Not too many people would dispute that this has been one of the strangest starts to a Sprint Cup season that we've seen in quite a few years.
After eight races, typical Cup stalwarts like Jeff Gordon, Jamie McMurray, Kasey Kahne and Juan Pablo Montoya are part of a larger group of drivers that have uncharacteristically struggled thus far in the 2012 season.
Kahne, who is currently 26th in the standings after Sunday's race at Kansas, and Gordon, who slipped to 18th, are two drivers you'd expect to be hovering in or around the top 10 right now – certainly not as far down in the standings as they are.
But there's one driver whose name has been synonymous with winning and success that has perhaps been the biggest mystery of all in 2012, namely Kyle Busch.
Yes, the same KyBusch who has won a combined 83 Sprint Cup, Nationwide and Truck series races in the last four seasons, has yet to win even once in any of those three classes this season.
Even worse, he has just one top-5 in the Cup series and zero top-5s in the Nationwide league.
With such uncharacteristic showings this season, and as he closes in on his 27th birthday on May 2, maybe it's time to put on our NASCAR CSI caps and ask: "Who is this imposter and what has he done with the real Kyle Busch?"
The younger Busch brother hasn't just been flying under the radar based upon his performance in 2012 – or lack thereof – some folks might even be wondering if he's even still racing this season.
Busch has been ranked just once in the weekly top 10 thus far. Sure, he finished runner-up at Fontana and sixth at Phoenix, but the gains he made at those races were quickly erased the following week (23rd at Las Vegas after Phoenix, and 36th at Martinsville after Fontana).
All told, Busch, who is tied with Paul Menard for 13th in the Cup standings, has compiled a non-Busch-like Cup scorecard with just one top-5 (Fontana) and two other top-10 finishes (Phoenix and 10th Sunday at Kansas) on the Cup circuit.
Some might point to the fact that Busch bowing out of the truck series entirely in 2012, as well as reducing his Nationwide schedule, has cost him too much. That racing in those two series almost as much as he did in the Cup series the last few years was something he not only thrived upon, it helped make him a better racer on Cup Sunday afternoons and Saturday nights.
Conventional wisdom might make some observers think that by reducing his involvement in the two support series, Busch would be so focused on his Cup career that he'd not only have several wins by this point, but he'd also be leading the standings.
Guess again. It almost seems as if he's become a worse driver overall due to scaling back.
Look at his Nationwide performance thus far. Busch has competed in five of the series' first six races, so he's still getting more than ample seat and track time in preparation for Cup races on the same weekends.
But his Nationwide results have been atypical from what we're used to seeing from Busch: for a guy who has won 40 races in Sprint Cup's junior series in the last four seasons, Busch has yet to reach victory lane in 2012. What's more, he has just one top 10 Nationwide finish (8th, at Fontana). That's it. His other finishes have been 18th, 11th, 33rd and 17th.
Critics might say part of Busch's lack of fireworks in 2012 is at least partly due to the different kind of fireworks he was part of in 2011. There were numerous on-track incidents, particularly his pit road imbroglio with Kevin Harvick at Darlington nearly a year ago. There was also the speeding ticket – an egregious 128 mph in a 45 mph zone – that caused him to lose his North Carolina driver's license for three months.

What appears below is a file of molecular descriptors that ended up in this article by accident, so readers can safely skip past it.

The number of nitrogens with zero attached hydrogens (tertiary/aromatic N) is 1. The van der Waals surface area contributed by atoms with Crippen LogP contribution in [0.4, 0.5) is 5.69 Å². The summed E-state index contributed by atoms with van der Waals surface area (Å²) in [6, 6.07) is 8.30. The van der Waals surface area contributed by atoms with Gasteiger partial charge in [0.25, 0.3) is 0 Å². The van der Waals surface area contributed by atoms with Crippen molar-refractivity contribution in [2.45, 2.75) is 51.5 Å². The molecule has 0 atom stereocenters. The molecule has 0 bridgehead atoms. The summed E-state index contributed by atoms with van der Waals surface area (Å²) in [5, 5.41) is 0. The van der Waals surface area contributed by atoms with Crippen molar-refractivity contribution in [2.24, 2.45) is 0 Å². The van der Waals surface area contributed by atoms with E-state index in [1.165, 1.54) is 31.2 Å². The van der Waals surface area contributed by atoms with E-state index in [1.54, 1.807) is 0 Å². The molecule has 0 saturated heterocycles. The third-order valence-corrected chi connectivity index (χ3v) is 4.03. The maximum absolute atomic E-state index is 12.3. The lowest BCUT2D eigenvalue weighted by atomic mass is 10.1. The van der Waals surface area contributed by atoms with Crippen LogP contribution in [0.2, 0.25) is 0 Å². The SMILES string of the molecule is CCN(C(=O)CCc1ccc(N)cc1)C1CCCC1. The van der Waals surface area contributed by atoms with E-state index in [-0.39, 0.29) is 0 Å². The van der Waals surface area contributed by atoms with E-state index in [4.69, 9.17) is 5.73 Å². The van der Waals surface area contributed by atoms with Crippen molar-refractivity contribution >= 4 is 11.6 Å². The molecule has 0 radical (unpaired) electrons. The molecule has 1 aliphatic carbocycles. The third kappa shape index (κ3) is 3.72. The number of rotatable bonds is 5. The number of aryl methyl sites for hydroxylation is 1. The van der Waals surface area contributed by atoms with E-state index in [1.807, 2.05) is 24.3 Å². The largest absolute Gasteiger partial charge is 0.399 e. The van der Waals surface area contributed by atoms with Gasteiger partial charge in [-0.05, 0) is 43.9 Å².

And then there was the intentional ramming of Ron Hornaday Jr. at Texas last November. Not only did it cost Hornaday a chance at the Truck series championship, it also led to Busch being parked for the Cup race two days later, and then have primary sponsor M&Ms/Mars Candy pull its sponsorship of his No. 18 Joe Gibbs Racing Toyota for the final two races of the season.
It would appear Busch is doing everything he possibly can to stay out of trouble this season, even if it has come at the cost of wins and greater success thus far. That he appears to be making a concerted effort to be good and play nice is a good thing.
But at the same time, the colorful character and personality that so many NASCAR fans have come to know and love – or hate, depending on your prerogative – is obviously missing something. Maybe it's his edge or aggressiveness, maybe he doesn't want to step on any toes, or maybe he doesn't want to be caught in the wrong place at the wrong time yet again in his career.
Look back at Busch's first eight Cup races and five Nationwide races of 2012. Can anyone recall when was the last time he pulled one of his trademark banzai moves that left fans oohing and aahing at his hubris and courage for making such a gutsy daredevil-like charge? If he has, they've been very few and far between.
As Sprint Cup teams prepare for Saturday's race under the lights in Richmond, Busch finds himself 94 points behind series leader Greg Biffle. That's a pretty hefty margin, but not big enough that Busch or his fans should start panicking. A win here, a couple more top 5s there, and he could be right back in the top 10 and looking like the KyBusch of old.
It's just a matter of time before Busch gets back on track. The choirboy routine is quickly getting old. Fans want to see the old KyBusch back, the guy that folks love to hate – as well as the guy folks love to watch win lots of races.
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